Abortion is basic health care and therefore should be covered by health insurance. However, in passing the Affordable Care Act (ACA), Congress decided against guaranteeing coverage of this basic health service, and established rules unique to abortion coverage. Under the ACA, an issuer opting to cover abortion care in marketplace plans must follow particular administrative requirements to ensure that no federal funds go toward abortion. Moreover, states retain the option to ban abortion coverage in marketplace plans outright, and half of states have already done so. Given the special treatment of abortion care under the ACA and the confusion it has created, individuals covered by or shopping for a plan should be at least able to easily discern whether and to what extent a plan covers such care.

In the ACA’s first full year of implementation, however, individuals were largely unable to obtain clear, consistent information on whether a given plan covered or excluded abortion, according to a 2014 Guttmacher Institute analysis. Building on that analysis, Guttmacher has gathered sufficient information about 2015 marketplace plans to determine that this is an ongoing problem. Antiabortion policymakers and advocates are exploiting this lack of publicly available information on abortion coverage to call for new legislation that purportedly advances transparency, but is actually aimed at discouraging—if not eliminating—abortion coverage altogether. For its part, the Obama administration recently acknowledged that it can do more to ensure greater transparency about abortion coverage in the marketplaces and has proposed rules to that end—rules that, once finalized, should diffuse future calls for congressional action. Ultimately, a clear and consistent approach to providing information on abortion coverage will make it easier for plans to do so, and will help individuals to be better informed as they choose and use their health insurance.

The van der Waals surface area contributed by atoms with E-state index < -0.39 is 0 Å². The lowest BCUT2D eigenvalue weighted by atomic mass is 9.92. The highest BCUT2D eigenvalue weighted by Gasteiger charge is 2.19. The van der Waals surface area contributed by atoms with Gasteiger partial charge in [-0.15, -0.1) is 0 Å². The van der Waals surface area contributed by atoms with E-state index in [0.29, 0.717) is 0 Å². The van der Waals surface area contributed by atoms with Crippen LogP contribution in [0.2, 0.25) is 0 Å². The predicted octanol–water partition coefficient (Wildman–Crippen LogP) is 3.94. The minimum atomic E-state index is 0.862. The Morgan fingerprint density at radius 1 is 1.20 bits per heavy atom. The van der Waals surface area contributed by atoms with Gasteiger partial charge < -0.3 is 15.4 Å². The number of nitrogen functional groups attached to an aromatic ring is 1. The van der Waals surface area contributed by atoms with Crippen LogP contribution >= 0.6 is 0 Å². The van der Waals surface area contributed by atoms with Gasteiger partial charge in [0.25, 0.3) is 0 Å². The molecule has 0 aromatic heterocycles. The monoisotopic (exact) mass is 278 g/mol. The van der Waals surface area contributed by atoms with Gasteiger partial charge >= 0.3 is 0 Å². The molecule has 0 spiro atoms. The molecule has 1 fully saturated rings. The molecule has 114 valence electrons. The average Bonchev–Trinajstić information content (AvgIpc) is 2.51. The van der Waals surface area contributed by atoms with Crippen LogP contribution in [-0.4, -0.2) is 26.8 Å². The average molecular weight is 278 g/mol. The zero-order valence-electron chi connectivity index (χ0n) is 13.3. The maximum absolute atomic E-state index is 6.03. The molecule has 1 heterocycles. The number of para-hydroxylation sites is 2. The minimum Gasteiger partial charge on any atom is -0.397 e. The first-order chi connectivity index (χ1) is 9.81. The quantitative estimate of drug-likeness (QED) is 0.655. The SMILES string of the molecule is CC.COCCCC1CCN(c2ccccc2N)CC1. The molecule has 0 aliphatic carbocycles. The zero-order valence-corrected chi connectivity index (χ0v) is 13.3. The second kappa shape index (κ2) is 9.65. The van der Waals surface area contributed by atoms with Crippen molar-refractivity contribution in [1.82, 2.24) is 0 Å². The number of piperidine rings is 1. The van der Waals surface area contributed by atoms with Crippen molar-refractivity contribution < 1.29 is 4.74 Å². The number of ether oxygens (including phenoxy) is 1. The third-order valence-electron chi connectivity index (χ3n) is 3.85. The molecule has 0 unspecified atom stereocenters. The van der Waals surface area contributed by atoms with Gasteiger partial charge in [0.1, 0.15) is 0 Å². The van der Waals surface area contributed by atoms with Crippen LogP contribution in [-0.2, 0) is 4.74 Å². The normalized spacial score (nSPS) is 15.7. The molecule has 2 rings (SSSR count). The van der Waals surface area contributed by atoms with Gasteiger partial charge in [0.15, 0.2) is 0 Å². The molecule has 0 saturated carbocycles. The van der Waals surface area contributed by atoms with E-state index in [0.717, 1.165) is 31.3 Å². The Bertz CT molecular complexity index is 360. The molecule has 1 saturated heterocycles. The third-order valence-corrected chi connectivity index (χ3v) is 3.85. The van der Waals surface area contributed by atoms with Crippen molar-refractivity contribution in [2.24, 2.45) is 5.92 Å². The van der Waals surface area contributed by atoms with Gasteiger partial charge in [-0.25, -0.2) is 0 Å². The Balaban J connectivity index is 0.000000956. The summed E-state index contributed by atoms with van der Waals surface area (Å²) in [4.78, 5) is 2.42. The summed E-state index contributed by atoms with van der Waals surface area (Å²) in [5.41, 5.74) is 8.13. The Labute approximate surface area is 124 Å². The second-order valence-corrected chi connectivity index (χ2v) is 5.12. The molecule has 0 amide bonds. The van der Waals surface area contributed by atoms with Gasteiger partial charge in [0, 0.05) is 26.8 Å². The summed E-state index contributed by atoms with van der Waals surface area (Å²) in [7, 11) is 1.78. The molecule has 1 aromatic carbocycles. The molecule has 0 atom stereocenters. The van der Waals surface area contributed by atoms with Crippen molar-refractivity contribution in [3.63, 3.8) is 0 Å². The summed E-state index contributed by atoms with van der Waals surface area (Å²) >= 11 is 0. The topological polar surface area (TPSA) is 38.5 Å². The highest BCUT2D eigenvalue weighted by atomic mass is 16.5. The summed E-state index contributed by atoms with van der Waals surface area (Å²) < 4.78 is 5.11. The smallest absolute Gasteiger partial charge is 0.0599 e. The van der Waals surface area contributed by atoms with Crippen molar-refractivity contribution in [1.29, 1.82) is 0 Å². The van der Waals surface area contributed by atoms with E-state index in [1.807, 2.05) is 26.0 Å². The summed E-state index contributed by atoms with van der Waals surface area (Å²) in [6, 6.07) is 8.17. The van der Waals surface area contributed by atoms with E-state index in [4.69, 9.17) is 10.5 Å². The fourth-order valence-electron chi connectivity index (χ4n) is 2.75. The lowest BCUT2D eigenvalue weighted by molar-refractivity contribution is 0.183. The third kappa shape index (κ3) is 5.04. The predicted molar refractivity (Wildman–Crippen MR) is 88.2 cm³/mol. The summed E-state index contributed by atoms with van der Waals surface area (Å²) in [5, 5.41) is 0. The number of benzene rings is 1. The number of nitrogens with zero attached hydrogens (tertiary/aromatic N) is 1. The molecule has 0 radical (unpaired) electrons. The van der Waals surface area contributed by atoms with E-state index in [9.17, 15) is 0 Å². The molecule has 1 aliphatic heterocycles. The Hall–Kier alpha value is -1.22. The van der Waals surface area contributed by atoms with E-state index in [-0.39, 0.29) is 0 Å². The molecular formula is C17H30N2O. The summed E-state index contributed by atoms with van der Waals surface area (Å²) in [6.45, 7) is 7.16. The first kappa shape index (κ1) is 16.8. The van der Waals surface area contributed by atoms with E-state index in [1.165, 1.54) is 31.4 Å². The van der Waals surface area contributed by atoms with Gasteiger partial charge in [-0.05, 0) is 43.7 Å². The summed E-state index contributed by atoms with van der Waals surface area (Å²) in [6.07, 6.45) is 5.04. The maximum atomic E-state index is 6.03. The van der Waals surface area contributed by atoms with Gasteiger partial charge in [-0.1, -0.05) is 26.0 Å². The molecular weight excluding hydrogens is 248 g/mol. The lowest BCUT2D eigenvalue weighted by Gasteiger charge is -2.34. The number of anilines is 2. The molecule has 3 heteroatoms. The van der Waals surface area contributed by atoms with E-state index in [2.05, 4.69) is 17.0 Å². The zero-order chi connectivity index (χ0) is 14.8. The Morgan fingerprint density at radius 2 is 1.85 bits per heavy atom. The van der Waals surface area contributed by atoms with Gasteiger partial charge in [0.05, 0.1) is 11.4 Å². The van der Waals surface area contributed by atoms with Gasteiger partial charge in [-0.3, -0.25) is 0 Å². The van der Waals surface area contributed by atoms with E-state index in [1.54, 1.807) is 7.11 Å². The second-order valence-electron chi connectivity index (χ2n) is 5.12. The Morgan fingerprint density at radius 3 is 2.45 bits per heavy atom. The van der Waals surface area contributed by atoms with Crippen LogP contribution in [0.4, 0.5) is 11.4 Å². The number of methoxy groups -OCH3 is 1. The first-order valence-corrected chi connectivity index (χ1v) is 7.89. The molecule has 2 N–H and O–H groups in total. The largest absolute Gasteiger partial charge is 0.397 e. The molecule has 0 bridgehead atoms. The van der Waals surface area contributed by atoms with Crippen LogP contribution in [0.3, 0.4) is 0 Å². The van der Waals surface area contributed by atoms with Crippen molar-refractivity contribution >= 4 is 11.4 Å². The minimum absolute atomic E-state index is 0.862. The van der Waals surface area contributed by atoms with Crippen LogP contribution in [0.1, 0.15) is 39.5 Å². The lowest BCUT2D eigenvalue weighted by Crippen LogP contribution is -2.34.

Co-Opting Transparency

Under the ACA, insurance plans are neither required to nor prohibited from covering abortion. Twenty-five states, however, have enacted laws prohibiting coverage of abortion on their health insurance marketplaces (see map).1 In the remaining states, if a marketplace plan issuer opts to cover abortion care beyond the narrow circumstances of rape, incest and life endangerment (i.e., the limited conditions the federal government adheres to for its own employees and others eligible for federally subsidized health care or coverage), then the ACA requires the issuer to follow special accounting mechanisms. The issuer must establish two separate accounts into which enrollees’ premium payments are deposited: one from which abortion claims (beyond instances of rape, incest or life endangerment) are paid and another comprising the vast majority of enrollees’ premium dollars from which all other claims are paid. This arrangement is intended to ensure that federal subsidies are segregated from the private funds used to cover abortion. Antiabortion policymakers now commonly use the deceptive term “abortion surcharge” to describe the proportion of an individual’s premium payment separated for coverage of abortion.